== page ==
December 2012 – January 2013

Arts & Letters

‘Love Story’ by Florian Habicht (director)

By Michael Lucy

There are times and places to wear a fedora: while boot-legging in 1920s Chicago, for instance, or while being Michael Jackson. Florian Habicht, Love Story’s gangly Kiwi director, co-writer and protagonist, reckons another is while starring in a self-consciously quirky meta-fictional romance on the streets of New York.

At the film’s outset Habicht, playing himself, spies Masha (Masha Yakovenko), a toothily beautiful woman holding a cartoonish slice of cake, on the train. As he recounts to his father (Frank Habicht) in German via video chat while sitting in his bathtub, he is instantly smitten (“Typical Florian,” says Habicht vater) and takes to the street to ask passers-by what his odds are of bumping into Masha again. (“Very little,” according to one, “but it does happen all the time.”)

And so the schtick is set, as a more or less scripted and acted love story unfolds between Florian and Masha, interleaved with vox pops and the Habichts’ bath-time chats. Soon enough the public become co-writers and chorus as Habicht asks stranger after stranger what should happen next, then dutifully acts out their suggestions with Masha. Eventually, in a twist that surprises no one, the real-life Habicht falls in love with the real-life Masha (or does he?).

If all this confection makes you feel tired, Love Story probably isn’t for you. It’s a pity, though, as the ‘experimental’ gestures get in the way of the film’s strengths. Habicht and director of photography Maria Ines Manchego paint a warm and generous picture of New York as a homely, run-down town filled with larger than life characters, all of whom seem happy to chat about the direction of the film and, still on camera, sign release forms. Habicht’s father, a noted 1960s photographer, shines with his mixture of kindly advice and enthusiastic avant-gardist loopiness.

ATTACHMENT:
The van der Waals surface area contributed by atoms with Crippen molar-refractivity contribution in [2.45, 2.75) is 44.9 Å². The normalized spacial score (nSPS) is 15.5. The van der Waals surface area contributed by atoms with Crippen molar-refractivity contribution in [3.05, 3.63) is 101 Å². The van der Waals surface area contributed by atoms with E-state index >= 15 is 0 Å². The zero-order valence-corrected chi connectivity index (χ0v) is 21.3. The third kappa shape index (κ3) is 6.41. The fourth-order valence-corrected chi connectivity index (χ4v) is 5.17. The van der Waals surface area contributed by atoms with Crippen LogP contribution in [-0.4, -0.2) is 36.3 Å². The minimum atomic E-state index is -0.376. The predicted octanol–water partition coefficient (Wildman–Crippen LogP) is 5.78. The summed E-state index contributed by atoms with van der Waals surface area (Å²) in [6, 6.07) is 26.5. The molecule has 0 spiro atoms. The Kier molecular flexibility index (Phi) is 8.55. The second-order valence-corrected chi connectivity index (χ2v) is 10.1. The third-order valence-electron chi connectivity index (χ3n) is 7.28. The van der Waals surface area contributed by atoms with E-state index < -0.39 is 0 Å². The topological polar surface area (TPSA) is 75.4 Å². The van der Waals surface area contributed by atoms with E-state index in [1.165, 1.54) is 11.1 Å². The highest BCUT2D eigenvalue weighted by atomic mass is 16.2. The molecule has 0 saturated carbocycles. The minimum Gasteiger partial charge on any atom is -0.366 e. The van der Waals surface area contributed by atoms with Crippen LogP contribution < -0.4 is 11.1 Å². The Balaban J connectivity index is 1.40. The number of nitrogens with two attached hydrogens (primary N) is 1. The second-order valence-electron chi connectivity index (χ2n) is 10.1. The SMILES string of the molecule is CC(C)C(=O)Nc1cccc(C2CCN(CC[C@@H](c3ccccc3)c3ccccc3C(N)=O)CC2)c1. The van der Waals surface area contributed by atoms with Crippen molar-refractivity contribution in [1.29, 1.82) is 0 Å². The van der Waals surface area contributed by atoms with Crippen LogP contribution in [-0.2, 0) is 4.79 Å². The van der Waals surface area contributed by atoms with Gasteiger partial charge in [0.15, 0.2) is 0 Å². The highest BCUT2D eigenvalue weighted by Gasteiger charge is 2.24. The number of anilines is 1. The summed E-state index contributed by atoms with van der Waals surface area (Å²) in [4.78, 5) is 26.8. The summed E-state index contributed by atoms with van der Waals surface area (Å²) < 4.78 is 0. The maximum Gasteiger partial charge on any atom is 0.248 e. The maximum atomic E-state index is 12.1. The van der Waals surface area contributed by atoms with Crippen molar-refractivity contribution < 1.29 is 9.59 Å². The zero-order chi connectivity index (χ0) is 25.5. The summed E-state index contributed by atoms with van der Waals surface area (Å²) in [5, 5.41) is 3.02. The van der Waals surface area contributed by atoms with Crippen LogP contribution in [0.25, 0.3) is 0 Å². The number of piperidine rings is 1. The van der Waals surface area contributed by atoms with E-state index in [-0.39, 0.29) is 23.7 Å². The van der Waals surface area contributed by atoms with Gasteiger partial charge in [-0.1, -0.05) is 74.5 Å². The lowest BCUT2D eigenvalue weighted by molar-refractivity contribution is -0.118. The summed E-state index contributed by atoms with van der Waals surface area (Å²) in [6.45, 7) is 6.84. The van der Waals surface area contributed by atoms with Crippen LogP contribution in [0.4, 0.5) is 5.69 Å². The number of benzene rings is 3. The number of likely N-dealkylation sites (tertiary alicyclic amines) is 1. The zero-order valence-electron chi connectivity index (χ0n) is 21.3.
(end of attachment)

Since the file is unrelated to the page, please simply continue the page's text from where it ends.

“I’m not your fantasy,” Masha says early on, and she’s right. Habicht’s real fantasy seems to be of himself as an auteur taking a bite of the Big Apple. Still, striking images abound. Masha eats breakfast cereal from the hollow in Habicht’s sunken chest (“Super!” rejoices the father. “It’s not something people have seen before in a feature film.”); a row of pigeons elegantly takes flight from a roofline; a midget Michael Jackson impersonator dances on the waterfront.

Which brings us back to the hat. Habicht, a grown man in the 21st century, also wears skinny apricot-coloured jeans and a Sesame Street T-shirt. Like so much else here, they may be ironic or sincere, accidental or intentional, clothes or costume. We never find out why Masha had that cake, but Habicht would’ve wanted to eat it, too.

Michael Lucy

Michael Lucy is the online editor of the Monthly.

@MmichaelLlucy

‘Love Story’ by Florian Habicht (director), In limited release
Cover: December 2012 – January 2013

December 2012 – January 2013

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